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Learning targets: Blogs, risky words, testimonials, ingredient benefits

Informational blogs on a commercial website are considered “labeling”

Learning targets: Blogs, risky words, testimonials, ingredient benefits

Today's #WarningLetterWednesday is an important reminder that blogs, testimonials, and discussing ingredient benefits can easily cross the line into claims, especially when filled with high-risk buzzwords!

🔷The FDA and FTC look for a material connection. The material connection was evident in this warning letter, as there's a hyperlink (Call To Action) to a shopping cart, as noted here.

➡️From warning letter: On the "Prevent MRSA Infection" blog post ... which hyperlinks to the product webpage for B Complex.

🔷I discuss best practices for reducing risks on blogs here. 👓

🔷Ingredient descriptions on a commercial website may be implied product claims. I discuss this here

🔷A good strategy is to ensure ingredient education is free of high-risk "buzzwords" or disease claims. Some examples are anti-inflammatory, insomnia, or anything ending in "itis" (arthritis). Here is a WLW post and video about this from a few months back.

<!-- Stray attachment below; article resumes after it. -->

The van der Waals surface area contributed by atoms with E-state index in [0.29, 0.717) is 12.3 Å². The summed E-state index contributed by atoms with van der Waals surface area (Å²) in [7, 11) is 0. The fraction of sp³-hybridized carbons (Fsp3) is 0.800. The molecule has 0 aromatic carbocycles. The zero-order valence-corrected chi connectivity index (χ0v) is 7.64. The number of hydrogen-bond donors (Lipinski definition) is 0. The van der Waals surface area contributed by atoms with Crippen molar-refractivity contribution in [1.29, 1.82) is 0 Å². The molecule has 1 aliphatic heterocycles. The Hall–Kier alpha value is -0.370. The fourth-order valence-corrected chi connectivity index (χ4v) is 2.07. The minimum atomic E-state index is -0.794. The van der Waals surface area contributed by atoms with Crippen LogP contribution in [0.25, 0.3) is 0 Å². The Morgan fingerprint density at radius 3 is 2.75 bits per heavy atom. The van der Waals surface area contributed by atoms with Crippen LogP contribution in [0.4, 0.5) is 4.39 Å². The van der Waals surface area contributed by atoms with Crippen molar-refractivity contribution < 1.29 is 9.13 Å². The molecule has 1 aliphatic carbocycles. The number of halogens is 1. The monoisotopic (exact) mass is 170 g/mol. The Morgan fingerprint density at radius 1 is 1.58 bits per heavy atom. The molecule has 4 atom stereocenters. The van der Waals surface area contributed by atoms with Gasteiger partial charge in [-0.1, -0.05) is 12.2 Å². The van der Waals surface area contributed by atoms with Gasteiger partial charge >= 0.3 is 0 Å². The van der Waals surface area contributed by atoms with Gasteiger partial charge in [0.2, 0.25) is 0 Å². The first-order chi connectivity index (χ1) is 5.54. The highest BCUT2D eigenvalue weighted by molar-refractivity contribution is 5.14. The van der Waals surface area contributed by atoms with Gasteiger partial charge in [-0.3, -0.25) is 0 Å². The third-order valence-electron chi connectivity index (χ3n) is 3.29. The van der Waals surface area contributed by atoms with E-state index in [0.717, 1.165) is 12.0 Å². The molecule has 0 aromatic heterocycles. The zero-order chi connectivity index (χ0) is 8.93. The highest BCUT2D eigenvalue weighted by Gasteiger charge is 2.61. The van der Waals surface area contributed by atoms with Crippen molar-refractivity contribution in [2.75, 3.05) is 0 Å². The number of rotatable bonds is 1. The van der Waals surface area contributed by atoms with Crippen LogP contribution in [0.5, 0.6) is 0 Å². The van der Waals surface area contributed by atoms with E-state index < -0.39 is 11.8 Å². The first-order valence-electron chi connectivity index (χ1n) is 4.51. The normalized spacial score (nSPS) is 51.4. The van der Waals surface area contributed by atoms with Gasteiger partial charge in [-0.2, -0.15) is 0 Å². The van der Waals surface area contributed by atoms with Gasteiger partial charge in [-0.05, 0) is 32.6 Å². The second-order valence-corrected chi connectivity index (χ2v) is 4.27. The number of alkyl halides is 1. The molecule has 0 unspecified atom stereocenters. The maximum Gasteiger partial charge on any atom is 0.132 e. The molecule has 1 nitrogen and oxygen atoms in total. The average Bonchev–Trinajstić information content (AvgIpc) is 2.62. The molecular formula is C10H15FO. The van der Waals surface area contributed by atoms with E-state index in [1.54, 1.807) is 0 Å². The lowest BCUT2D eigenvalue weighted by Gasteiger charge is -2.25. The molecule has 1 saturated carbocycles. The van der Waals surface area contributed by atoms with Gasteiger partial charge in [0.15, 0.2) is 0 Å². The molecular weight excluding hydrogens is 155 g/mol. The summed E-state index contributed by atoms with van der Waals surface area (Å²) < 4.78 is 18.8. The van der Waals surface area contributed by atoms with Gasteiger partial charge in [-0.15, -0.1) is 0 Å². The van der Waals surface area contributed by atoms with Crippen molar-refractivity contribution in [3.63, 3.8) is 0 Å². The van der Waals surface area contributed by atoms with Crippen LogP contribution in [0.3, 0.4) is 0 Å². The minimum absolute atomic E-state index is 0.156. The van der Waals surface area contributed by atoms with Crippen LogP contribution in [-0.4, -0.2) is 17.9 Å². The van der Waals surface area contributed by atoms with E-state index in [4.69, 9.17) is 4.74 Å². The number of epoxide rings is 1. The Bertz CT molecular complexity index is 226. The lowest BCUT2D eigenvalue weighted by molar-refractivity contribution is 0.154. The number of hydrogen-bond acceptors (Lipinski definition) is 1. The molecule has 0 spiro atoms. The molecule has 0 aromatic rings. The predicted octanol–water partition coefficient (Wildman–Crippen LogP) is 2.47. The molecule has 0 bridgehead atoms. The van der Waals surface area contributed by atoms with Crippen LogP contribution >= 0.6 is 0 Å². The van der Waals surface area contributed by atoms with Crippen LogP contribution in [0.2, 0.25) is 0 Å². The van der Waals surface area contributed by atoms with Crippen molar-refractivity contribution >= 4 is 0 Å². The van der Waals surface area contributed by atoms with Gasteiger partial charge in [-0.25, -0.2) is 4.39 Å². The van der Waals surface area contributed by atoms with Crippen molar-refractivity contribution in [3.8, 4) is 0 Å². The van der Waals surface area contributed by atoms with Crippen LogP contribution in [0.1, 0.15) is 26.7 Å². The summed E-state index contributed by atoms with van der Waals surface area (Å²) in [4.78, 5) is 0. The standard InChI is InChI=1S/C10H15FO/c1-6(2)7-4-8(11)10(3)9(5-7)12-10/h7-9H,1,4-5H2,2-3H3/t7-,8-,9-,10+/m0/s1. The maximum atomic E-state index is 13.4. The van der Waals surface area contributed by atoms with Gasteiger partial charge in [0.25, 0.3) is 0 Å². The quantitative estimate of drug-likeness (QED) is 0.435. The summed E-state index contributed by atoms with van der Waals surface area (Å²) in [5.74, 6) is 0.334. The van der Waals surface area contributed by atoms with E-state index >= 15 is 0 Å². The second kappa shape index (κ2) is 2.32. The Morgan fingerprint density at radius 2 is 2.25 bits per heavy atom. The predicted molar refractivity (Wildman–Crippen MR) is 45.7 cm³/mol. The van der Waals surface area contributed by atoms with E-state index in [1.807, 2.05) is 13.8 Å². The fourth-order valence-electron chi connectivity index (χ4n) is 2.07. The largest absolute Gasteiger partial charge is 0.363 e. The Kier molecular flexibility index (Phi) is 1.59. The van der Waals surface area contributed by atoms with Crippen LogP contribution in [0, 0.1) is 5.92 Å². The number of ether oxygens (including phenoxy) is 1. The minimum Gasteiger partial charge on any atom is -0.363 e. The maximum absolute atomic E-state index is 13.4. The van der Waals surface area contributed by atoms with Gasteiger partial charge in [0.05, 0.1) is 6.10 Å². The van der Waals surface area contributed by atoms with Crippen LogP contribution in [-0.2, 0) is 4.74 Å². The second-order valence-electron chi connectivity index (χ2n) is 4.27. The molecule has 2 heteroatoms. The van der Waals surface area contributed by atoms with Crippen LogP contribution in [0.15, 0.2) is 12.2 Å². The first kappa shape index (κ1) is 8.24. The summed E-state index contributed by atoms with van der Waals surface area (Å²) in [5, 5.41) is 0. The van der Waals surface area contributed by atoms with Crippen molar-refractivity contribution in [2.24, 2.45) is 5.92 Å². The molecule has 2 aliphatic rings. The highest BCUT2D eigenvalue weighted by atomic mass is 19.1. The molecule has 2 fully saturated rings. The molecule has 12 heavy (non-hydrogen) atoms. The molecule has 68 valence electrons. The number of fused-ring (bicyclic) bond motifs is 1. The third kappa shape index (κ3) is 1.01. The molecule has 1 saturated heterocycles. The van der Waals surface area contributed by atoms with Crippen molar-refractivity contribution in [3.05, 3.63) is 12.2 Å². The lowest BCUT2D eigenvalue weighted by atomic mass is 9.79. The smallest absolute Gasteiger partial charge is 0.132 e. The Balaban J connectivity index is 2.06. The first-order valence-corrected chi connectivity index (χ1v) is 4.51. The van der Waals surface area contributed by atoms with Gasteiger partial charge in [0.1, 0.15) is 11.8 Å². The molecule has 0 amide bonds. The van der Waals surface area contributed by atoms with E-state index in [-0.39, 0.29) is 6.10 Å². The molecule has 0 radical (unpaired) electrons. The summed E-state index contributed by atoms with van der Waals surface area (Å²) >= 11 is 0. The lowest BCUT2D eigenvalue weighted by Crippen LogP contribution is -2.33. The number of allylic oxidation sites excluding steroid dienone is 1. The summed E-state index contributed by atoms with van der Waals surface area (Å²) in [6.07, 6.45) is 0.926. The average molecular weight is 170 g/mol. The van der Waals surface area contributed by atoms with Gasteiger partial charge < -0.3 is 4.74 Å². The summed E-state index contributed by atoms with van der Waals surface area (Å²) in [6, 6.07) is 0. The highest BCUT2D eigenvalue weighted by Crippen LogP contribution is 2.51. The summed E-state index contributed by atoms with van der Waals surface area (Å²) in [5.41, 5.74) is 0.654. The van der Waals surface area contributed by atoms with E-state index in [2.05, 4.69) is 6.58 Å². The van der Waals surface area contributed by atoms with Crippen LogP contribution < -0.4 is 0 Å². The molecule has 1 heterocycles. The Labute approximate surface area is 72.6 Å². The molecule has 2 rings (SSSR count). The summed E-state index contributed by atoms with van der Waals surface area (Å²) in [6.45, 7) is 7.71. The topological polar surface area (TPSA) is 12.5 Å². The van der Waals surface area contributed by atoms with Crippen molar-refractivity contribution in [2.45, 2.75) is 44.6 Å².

🔷Product testimonials can be marketing claims, especially as they're highlighted in this company's "Customer Stories" section.

➡️From warning letter: "'I have been taking CellRenew since May of 2003. . . . This product has kept my arthritis at bay. . . .'"

This company talks about viruses that are top of mind for the FDA, and I am unsurprised by this warning letter. Good job, Denver office! We've seen the Denver office focus on claims made in blogs before, a cautionary tale for companies in their district.

Read the full warning letter here.

Follow 👉My Warning Letter Wednesday LinkedIn Group for early WLW access.

Disclaimer: The educational information provided here is for informational purposes only. Contact an attorney for specific legal advice. Rule #1 in compliance is to ensure marketing is truthful and not misleading.

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